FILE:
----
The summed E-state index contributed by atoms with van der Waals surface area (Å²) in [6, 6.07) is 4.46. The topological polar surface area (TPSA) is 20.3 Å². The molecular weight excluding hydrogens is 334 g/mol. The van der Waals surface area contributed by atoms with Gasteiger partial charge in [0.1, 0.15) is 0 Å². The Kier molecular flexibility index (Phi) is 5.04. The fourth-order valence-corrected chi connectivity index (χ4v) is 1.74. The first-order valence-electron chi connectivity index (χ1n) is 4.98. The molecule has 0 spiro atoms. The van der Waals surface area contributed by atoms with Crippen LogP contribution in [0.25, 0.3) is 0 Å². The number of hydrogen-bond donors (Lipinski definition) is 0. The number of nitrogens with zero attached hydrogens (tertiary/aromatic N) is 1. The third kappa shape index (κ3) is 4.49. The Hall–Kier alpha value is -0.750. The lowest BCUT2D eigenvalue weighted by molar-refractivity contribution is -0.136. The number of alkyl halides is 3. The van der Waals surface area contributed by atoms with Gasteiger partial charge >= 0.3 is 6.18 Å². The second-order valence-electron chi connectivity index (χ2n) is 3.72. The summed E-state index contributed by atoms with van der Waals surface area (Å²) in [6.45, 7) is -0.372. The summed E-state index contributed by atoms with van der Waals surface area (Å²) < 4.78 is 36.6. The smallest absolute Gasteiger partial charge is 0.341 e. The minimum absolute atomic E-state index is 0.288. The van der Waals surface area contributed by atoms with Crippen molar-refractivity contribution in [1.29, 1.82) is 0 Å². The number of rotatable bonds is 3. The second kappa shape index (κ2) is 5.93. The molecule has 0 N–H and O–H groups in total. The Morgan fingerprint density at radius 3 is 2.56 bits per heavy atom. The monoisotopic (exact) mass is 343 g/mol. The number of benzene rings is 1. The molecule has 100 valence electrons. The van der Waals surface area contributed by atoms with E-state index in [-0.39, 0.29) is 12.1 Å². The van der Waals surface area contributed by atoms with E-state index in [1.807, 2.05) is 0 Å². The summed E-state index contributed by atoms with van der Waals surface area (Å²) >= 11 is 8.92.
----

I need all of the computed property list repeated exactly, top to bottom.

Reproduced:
The summed E-state index contributed by atoms with van der Waals surface area (Å²) in [6, 6.07) is 4.46. The topological polar surface area (TPSA) is 20.3 Å². The molecular weight excluding hydrogens is 334 g/mol. The van der Waals surface area contributed by atoms with Gasteiger partial charge in [0.1, 0.15) is 0 Å². The Kier molecular flexibility index (Phi) is 5.04. The fourth-order valence-corrected chi connectivity index (χ4v) is 1.74. The first-order valence-electron chi connectivity index (χ1n) is 4.98. The molecule has 0 spiro atoms. The van der Waals surface area contributed by atoms with Crippen LogP contribution in [0.25, 0.3) is 0 Å². The number of hydrogen-bond donors (Lipinski definition) is 0. The number of nitrogens with zero attached hydrogens (tertiary/aromatic N) is 1. The third kappa shape index (κ3) is 4.49. The Hall–Kier alpha value is -0.750. The lowest BCUT2D eigenvalue weighted by molar-refractivity contribution is -0.136. The number of alkyl halides is 3. The van der Waals surface area contributed by atoms with Gasteiger partial charge >= 0.3 is 6.18 Å². The second-order valence-electron chi connectivity index (χ2n) is 3.72. The summed E-state index contributed by atoms with van der Waals surface area (Å²) in [6.45, 7) is -0.372. The summed E-state index contributed by atoms with van der Waals surface area (Å²) < 4.78 is 36.6. The smallest absolute Gasteiger partial charge is 0.341 e. The minimum absolute atomic E-state index is 0.288. The van der Waals surface area contributed by atoms with Crippen molar-refractivity contribution in [1.29, 1.82) is 0 Å². The number of rotatable bonds is 3. The second kappa shape index (κ2) is 5.93. The molecule has 0 N–H and O–H groups in total. The Morgan fingerprint density at radius 3 is 2.56 bits per heavy atom. The monoisotopic (exact) mass is 343 g/mol. The number of benzene rings is 1. The molecule has 100 valence electrons. The van der Waals surface area contributed by atoms with E-state index in [-0.39, 0.29) is 12.1 Å². The van der Waals surface area contributed by atoms with E-state index in [1.807, 2.05) is 0 Å². The summed E-state index contributed by atoms with van der Waals surface area (Å²) >= 11 is 8.92.